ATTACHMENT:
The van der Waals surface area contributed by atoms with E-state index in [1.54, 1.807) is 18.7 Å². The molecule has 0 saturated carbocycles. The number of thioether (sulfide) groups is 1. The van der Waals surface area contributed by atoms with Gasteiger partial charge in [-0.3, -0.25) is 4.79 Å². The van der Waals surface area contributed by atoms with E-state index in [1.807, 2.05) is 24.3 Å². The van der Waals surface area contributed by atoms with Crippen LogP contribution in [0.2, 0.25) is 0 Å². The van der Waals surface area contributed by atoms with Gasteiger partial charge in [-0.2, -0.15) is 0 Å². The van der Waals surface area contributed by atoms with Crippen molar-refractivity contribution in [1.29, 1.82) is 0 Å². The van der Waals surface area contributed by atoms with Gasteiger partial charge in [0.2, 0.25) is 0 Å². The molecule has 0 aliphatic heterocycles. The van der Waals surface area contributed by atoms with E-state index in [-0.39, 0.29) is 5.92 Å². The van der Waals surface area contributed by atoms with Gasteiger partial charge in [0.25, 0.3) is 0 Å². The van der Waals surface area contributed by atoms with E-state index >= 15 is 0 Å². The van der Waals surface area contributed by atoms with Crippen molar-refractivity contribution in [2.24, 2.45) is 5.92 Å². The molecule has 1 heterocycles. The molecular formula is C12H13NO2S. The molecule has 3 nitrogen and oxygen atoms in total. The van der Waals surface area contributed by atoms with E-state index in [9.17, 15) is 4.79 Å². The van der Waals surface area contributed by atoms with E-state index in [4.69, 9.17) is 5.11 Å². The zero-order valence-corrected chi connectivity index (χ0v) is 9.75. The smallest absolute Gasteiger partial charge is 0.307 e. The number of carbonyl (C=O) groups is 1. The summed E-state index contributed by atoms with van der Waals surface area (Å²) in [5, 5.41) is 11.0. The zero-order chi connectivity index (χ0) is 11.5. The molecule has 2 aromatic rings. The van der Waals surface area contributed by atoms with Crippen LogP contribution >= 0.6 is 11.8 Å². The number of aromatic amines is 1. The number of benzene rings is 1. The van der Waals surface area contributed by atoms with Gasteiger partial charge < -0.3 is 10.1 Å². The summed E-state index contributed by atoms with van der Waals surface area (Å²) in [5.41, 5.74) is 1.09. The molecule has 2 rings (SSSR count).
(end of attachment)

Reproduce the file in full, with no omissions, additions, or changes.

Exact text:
The van der Waals surface area contributed by atoms with E-state index in [1.54, 1.807) is 18.7 Å². The molecule has 0 saturated carbocycles. The number of thioether (sulfide) groups is 1. The van der Waals surface area contributed by atoms with Gasteiger partial charge in [-0.3, -0.25) is 4.79 Å². The van der Waals surface area contributed by atoms with E-state index in [1.807, 2.05) is 24.3 Å². The van der Waals surface area contributed by atoms with Crippen LogP contribution in [0.2, 0.25) is 0 Å². The van der Waals surface area contributed by atoms with Gasteiger partial charge in [-0.2, -0.15) is 0 Å². The van der Waals surface area contributed by atoms with Crippen molar-refractivity contribution in [1.29, 1.82) is 0 Å². The van der Waals surface area contributed by atoms with Gasteiger partial charge in [0.2, 0.25) is 0 Å². The molecule has 0 aliphatic heterocycles. The van der Waals surface area contributed by atoms with E-state index in [-0.39, 0.29) is 5.92 Å². The van der Waals surface area contributed by atoms with Gasteiger partial charge in [0.25, 0.3) is 0 Å². The van der Waals surface area contributed by atoms with E-state index >= 15 is 0 Å². The van der Waals surface area contributed by atoms with Crippen molar-refractivity contribution in [2.24, 2.45) is 5.92 Å². The molecule has 1 heterocycles. The molecular formula is C12H13NO2S. The molecule has 3 nitrogen and oxygen atoms in total. The van der Waals surface area contributed by atoms with E-state index in [9.17, 15) is 4.79 Å². The van der Waals surface area contributed by atoms with E-state index in [4.69, 9.17) is 5.11 Å². The zero-order valence-corrected chi connectivity index (χ0v) is 9.75. The smallest absolute Gasteiger partial charge is 0.307 e. The number of carbonyl (C=O) groups is 1. The summed E-state index contributed by atoms with van der Waals surface area (Å²) in [5, 5.41) is 11.0. The zero-order chi connectivity index (χ0) is 11.5. The molecule has 2 aromatic rings. The van der Waals surface area contributed by atoms with Crippen LogP contribution >= 0.6 is 11.8 Å². The number of aromatic amines is 1. The number of benzene rings is 1. The van der Waals surface area contributed by atoms with Gasteiger partial charge < -0.3 is 10.1 Å². The summed E-state index contributed by atoms with van der Waals surface area (Å²) in [5.41, 5.74) is 1.09. The molecule has 2 rings (SSSR count).